“Tenet” may still be able to salvage a summer release after all — at least outside of the United States. Christopher Nolan’s sci-fi thriller, from Warner Bros., will debut internationally starting on Aug. 26 before opening in select cities in North America over Labor Day weekend on Sept. 3.
The studio announced Monday that “Tenet” is launching at the end of August in 70 overseas territories, including Australia, Canada, France, Germany, Italy, Japan, Korea, Russia and the United Kingdom. At this time, it’s unclear what parts of the U.S. will play the film. The studio does not have plans yet to release “Tenet” in China.
Warner Bros. said last week that “Tenet” would not have a traditional global day-and-date release — a surprising (though not unprecedented) break from tradition since North America is the world’s biggest film market and remains pivotal for major movies to turn a profit. But the studio hopes to innovate and recalibrate given the fact that foreign markets are already starting to reopen safely and desperately need new Hollywood movies to entice crowds. The U.S., on the other hand, has seen coronavirus cases exponentially rise in recent weeks, complicating plans to resume operations at domestic movie theaters anytime soon.
As Variety previously reported, Warner Bros. recently began telling exhibitors in Europe and Asia about plans for an Aug. 26-28 opening weekend. Strong ticket sales for “Train to Busan” sequel “Peninsula,” which has generated $21 million in Korea since July 15, was a sign of confidence to studios that patrons were ready to get out of the house and attend the movies.
Traditionally, a staggered rollout would be a risky proposition for a movie like “Tenet,” which cost around $200 million to produce and tens of millions more to market. Beyond piracy concerns, “Tenet” could face other hindrances from its new release plan. Audiences know very little about its plot, an intentional promotional tactic that’s become de rigueur for Nolan’s twisty cerebral thrillers. (What we do know, however, is that it stars John David Washington, Robert Pattinson and Elizabeth Debicki — and that it’s not time travel, it’s inversion.) If spoilers leak, it could put a damper on demand to see the film in the U.S. Alternatively, it’s been so long since there has been a major theatrical release — people could be itching to see anything fresh once it’s safe to go to cinemas again.
Warner Bros. is still waiting for the go-ahead to debut “Tenet” in China, the world’s second-biggest movie market. Initially, there were concerns that “Tenet” wouldn’t be able to screen there. When theaters in the country first started to reopen, exhibitors were not able to play movies that exceeded two hours in length — and “Tenet” clocks in at just over 2 hours and 30 minutes. But cinema owners have recently booked “Harry Potter and the Sorcerer’s Stone,” “Inception” and other old titles with lengthy runtimes, suggesting that China has eased up or doesn’t plan to enforce the restriction.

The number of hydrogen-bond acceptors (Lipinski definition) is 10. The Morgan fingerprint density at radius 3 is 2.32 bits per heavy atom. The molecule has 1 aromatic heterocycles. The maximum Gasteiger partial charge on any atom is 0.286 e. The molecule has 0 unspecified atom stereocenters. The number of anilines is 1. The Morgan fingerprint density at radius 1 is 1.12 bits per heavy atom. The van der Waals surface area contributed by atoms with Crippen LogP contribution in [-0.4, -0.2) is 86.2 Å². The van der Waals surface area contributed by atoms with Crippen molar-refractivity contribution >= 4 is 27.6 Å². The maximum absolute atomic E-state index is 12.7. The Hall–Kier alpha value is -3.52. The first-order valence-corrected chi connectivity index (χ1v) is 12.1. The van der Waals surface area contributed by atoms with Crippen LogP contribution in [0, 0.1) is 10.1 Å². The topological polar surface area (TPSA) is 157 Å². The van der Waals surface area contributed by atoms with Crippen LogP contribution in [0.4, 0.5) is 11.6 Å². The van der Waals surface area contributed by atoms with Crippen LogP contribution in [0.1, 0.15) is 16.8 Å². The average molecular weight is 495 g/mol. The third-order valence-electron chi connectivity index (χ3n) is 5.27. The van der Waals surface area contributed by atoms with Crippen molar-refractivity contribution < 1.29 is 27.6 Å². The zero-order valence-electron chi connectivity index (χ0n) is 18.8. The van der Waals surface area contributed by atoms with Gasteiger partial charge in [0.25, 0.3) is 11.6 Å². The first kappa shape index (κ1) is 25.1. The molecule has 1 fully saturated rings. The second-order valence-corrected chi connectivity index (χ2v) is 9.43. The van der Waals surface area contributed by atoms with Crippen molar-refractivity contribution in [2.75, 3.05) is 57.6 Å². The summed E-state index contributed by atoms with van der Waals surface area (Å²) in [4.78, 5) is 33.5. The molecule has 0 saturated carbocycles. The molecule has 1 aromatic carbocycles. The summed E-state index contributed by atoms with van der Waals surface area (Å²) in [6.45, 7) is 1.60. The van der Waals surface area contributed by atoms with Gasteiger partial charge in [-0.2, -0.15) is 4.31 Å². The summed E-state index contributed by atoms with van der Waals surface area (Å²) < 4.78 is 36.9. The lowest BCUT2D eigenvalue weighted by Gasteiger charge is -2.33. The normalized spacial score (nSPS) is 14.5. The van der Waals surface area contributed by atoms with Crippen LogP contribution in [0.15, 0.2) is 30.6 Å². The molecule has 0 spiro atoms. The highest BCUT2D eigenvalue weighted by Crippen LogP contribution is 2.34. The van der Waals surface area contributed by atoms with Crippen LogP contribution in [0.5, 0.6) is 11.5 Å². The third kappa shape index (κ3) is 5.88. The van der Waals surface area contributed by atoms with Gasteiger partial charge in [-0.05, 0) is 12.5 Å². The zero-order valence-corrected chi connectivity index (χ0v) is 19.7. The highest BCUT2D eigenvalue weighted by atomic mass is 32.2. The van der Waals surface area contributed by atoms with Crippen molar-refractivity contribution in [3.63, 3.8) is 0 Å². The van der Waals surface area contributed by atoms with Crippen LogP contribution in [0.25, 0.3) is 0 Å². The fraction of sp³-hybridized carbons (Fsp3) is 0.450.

Nolan is a vocal advocate of movie theaters and exhibitors had long hoped that “Tenet” could be a saving grace for cinemas after prolonged shutdowns that began in March. But that has become increasingly complicated. In the U.S., a majority of venues are still closed as experts have found that the virus spreads rapidly inside confined spaces, such as movie theaters, restaurants and churches. Exhibitors have based their timelines to reopen around “Tenet” and Disney’s “Mulan” — and ordering concessions, rehiring employees and taking steps to become coronavirus-compliant has proved to be pricey. Theater owners have privately expressed frustrations because they are losing money every time they gear up to resume business, only to have studios push back release dates.
There’s no telling if the latest date will stick, but if it does, “Tenet” will be the first major tentpole to release in theaters since the pandemic. Nolan’s latest picture has been delayed three times since it was originally scheduled to debut in July. Given the rapidly-changing nature of the global heath crisis, these plans could remain fluid if the situation worsens. Studios have continued to adapt and modify theatrical plans as shutdowns extend into their fifth month. In the past few days, Disney has taken “Mulan” off its calendar and Paramount moved “A Quiet Place 2” from Labor Day weekend to spring 2021.
See “Tenet’s” global release plan below:
Wednesday, Aug. 26:
Belgium, Bulgaria, Croatia, Denmark, Egypt, Estonia, Finland, France, Holland, Hungary, Iceland, Indonesia, Italy, Korea, Latvia, Lithuania, Portugal, Serbia, Slovakia, Sweden, Switzerland, Turkey, Ukraine, United Kingdom
Thursday, Aug. 27:
Australia, Austria, Bahrain, Canada, Czech Republic, Germany, Greece, Hong Kong, Israel, Lebanon, Malaysia, Middle East, New Zealand, Poland, Saudi Arabia, Singapore, Taiwan, Thailand, United Arab Emirates
Friday, Aug. 28:
East Africa, Ghana, Nigeria, Norway, Romania, Slovenia, Spain, Vietnam
Wednesday, Sept. 3:
United States, Kuwait and Qatar
Thursday, Sept. 10:
Azerbaijan, CIS Others, Kazakhstan, Russia
Thursday, Sept. 17:
Friday, Sept. 18:
Argentina, Bolivia, Brazil, Chile, China, Colombia, Costa Rica, El Salvador, Guatemala, Honduras, India, Mexico, Nicaragua, Panama, Peru, Philippines, Puerto Rico, South Africa, Uruguay, Venezuela